CDC: Extend HCW flu shots through January

Supply delays may be business as usual

Hospitals are striving to vaccinate more health care workers against influenza than ever before, but this fall they struggled to get their campaigns rolling because of vaccine supply delays. The lesson of the season: Get used to uneven delivery of flu vaccine.

Manufacturers planned to deliver about 110 million doses — significantly more than the 85 million doses available last year. But large contract orders from grocery and pharmacy chains apparently received preference over the orders of individual hospitals, and some hospitals did not receive their vaccine until early November.

Julie L. Gerberding, MD, MPH, director of the Centers for Disease Control and Prevention, paid a surprise visit to the Healthcare Infection Control Practices Advisory Committee meeting in November to urge infection control and employee health professionals to adopt a continuous immunization program that stretches into January.

"There's been a mismatch between the supply of the vaccine and the distribution," Gerberding said. "We really have to work this year on extending the immunization season. No matter how much vaccine we produce, we're always going to have this problem of not being able to get it out from the manufacturer in the month of October."

Distributing such a large quantity of vaccine is a tough logistical issue, and Gerberding noted that the CDC has no control over the distribution patterns.

Hospitals and other health care providers need to understand the decentralized system that affects vaccine distribution, says William Schaffner, MD, chair of the department of preventive medicine at Vanderbilt University in Nashville.

"Only half of the vaccine is distributed from the manufacturer directly to the end user," he notes. "The other half is distributed by biologics distributors. Each of them has their own customers and their own mechanisms. Some vaccine goes through two or three middlemen before it reaches the end user."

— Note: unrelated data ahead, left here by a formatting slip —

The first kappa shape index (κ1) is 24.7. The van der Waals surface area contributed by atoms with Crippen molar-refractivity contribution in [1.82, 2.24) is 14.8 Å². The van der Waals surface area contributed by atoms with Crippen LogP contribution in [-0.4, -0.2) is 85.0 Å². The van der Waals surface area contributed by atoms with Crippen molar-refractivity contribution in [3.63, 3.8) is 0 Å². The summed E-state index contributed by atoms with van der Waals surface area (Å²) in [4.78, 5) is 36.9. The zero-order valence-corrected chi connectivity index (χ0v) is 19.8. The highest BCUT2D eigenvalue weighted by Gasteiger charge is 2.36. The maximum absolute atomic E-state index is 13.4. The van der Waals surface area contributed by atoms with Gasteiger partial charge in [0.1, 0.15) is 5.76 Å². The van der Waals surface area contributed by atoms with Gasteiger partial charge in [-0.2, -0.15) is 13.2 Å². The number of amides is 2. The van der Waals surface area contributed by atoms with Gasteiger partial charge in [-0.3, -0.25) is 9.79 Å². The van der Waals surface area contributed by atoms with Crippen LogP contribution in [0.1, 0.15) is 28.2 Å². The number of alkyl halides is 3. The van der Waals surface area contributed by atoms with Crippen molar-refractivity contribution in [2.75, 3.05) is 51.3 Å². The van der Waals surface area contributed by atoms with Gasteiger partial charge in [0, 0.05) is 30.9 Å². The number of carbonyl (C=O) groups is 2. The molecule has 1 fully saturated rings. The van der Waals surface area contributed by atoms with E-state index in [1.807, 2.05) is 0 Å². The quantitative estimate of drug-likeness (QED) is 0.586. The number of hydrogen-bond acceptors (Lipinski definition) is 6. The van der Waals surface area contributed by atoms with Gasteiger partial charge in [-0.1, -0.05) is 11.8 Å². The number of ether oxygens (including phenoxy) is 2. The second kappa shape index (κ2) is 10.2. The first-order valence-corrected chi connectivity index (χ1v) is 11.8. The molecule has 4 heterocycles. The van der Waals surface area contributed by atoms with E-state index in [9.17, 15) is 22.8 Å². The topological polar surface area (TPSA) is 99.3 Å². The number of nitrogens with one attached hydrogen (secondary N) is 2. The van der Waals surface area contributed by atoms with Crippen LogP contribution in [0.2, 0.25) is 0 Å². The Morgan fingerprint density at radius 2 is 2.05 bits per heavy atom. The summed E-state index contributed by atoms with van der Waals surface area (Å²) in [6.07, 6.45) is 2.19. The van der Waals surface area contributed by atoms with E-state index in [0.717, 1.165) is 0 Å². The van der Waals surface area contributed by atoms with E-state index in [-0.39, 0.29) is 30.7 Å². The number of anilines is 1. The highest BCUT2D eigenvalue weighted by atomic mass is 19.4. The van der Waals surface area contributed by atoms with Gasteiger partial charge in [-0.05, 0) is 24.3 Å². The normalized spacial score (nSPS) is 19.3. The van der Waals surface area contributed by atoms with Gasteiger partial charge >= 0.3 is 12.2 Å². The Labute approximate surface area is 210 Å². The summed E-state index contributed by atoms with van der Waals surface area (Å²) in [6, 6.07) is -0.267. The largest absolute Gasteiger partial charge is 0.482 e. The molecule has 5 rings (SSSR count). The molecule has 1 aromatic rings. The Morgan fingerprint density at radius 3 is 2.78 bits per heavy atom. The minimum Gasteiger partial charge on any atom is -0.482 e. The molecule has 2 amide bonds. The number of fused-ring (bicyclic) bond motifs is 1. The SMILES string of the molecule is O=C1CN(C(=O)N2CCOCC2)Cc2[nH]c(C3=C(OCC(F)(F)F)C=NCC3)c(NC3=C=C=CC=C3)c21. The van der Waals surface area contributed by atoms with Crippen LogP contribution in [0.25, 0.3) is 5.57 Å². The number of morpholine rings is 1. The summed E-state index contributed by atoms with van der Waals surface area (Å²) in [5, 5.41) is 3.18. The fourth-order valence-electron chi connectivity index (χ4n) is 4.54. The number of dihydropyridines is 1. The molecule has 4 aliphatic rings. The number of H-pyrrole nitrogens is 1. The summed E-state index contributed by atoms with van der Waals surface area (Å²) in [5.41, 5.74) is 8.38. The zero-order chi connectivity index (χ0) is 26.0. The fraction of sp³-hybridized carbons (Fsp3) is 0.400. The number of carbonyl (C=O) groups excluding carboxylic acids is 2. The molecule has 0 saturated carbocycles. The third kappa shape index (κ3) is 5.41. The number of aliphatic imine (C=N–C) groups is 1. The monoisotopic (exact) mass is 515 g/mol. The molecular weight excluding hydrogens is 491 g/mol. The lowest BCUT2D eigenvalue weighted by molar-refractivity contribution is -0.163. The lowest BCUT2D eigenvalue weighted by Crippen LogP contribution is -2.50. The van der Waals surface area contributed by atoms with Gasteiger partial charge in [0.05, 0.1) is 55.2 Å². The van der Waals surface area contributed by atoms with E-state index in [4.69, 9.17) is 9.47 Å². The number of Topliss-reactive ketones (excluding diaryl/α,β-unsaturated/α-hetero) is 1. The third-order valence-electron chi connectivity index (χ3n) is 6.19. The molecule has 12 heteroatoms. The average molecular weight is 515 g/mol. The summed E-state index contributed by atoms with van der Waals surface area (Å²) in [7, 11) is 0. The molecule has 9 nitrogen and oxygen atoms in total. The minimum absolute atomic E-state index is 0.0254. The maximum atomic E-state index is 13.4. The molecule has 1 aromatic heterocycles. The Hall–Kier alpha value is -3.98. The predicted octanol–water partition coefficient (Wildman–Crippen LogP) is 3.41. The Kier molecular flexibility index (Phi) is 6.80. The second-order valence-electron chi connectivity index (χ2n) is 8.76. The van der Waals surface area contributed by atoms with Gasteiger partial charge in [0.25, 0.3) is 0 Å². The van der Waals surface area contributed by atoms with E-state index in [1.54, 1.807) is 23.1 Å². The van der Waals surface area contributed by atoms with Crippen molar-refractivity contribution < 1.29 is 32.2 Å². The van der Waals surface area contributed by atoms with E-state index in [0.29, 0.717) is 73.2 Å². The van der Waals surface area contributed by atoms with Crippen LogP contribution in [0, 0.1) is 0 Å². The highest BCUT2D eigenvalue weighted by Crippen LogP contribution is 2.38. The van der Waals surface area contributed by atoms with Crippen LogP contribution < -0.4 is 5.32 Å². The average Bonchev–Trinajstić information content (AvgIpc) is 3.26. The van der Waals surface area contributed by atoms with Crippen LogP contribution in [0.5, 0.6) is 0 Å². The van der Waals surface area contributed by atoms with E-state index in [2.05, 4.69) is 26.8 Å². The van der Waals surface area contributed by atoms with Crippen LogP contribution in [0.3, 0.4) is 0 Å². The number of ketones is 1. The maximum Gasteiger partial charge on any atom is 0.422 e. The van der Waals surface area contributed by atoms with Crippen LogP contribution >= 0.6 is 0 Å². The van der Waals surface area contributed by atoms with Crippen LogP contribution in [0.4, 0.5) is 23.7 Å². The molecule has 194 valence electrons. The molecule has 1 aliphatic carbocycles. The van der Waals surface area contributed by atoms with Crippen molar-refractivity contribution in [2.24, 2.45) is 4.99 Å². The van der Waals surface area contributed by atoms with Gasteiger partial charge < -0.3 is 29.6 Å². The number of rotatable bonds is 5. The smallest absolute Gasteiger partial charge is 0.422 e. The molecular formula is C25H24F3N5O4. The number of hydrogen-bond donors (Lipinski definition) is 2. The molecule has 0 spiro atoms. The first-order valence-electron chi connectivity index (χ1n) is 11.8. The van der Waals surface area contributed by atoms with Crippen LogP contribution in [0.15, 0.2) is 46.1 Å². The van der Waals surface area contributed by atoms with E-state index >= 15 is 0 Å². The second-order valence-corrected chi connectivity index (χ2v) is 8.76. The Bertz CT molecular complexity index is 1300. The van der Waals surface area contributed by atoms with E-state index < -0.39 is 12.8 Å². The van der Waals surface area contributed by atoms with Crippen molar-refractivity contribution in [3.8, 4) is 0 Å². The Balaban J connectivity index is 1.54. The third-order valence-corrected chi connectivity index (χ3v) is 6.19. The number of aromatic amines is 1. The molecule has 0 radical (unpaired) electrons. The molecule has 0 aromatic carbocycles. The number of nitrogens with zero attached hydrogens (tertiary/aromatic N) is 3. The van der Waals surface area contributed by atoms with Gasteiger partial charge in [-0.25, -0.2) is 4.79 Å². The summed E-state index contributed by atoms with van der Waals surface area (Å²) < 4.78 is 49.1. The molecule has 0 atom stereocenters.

Because of that, "there will always be some medical providers who get vaccine before others," says Schaffner.

Hospitals ramp up for standard

This fall, supply problems created frustration and made it more difficult for hospitals to launch a flu vaccine campaign that they hoped would be their best ever. Hospitals are under increased pressure to improve vaccination rates.

The CDC first recommended influenza vaccination of all health care workers in 1981, but only about 40% receive the vaccine. About 36,000 deaths a year are attributed to complications from influenza.

This month, a new standard from the Joint Commission on Accreditation of Healthcare Organizations (JCAHO) becomes effective, requiring hospitals to evaluate why some employees do not receive the annual vaccine and to take steps to improve participation.

The Joint Commission is not requiring the use of declination statements, but hospitals are using various methods to determine who's receiving the vaccine, who's not, and why they're not.